I'd glance up every so often to make sure I wasn't about to slam into a tree -- something red off in the distance. Red Shirt! There he was, about 100 yards ahead. And he was going nowhere. In fact, he was barfing into a bush while hopping around grabbing his calf with a cramp.

Hmm. What to do? Ok, I really gave it no thought whatsoever. "Man, that sucks!," I said. "The aid station is only about a quarter-mile behind, you should probably go back."

The place for me in hell gets more and more special every day. I ran on, glancing over my shoulder a few times to make sure Red Shirt wasn't sneaking up again. I could see him off in the distance but he never caught up.

Wahoo! Me: 1, Red Shirt: 0.

Skipped the last aid station with 2.5 miles left to go. For a second that seemed like an obscene amount of distance to cover. I slowed to a walk for a few steps and then realized I would rather run.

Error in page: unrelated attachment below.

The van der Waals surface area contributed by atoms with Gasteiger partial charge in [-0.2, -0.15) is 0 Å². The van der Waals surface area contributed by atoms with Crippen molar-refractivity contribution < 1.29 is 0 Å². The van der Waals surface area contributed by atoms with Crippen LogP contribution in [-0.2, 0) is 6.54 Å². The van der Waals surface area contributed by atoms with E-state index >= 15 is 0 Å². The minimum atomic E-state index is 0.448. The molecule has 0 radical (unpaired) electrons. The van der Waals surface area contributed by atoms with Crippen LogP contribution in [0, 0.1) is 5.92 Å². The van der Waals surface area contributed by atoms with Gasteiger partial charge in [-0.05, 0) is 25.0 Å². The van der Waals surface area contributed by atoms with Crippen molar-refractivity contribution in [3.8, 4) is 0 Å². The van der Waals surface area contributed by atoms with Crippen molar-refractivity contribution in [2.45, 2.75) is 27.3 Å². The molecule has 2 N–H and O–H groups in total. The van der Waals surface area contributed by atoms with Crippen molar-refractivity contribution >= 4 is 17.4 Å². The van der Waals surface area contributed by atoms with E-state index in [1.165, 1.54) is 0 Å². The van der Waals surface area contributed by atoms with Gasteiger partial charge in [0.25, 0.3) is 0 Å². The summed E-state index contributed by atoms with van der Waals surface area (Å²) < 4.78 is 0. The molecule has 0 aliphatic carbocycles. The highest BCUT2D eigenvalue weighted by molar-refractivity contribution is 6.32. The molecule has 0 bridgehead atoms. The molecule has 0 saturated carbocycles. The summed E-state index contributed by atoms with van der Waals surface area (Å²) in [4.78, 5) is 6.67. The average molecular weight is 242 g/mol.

I checked my watch. Five hours 15 minutes with a bit more than two miles to go. I couldn't believe it. I'd been nervous about not meeting my goal of 7: 12. And I'd loved every step. I never hit the wall. I started to, but, thanks to Snausages, I manged to bust through it. I thought about how, in road marathons, miles 22 until 26 have always been basically unfun. 50ks, where have you been all my life?

My feet hit the flat paved trail leading to the finish line. A volunteer told me I had less than 400 meters to go. Really? I picked up the pace, smiling. A lot. I broke through a small cluster of trees and the crowd was yelling. My parents and Genny should really be Laker Girls or something -- they are pros at cheering.

Genny took a picture of my Mom taking my picture. Except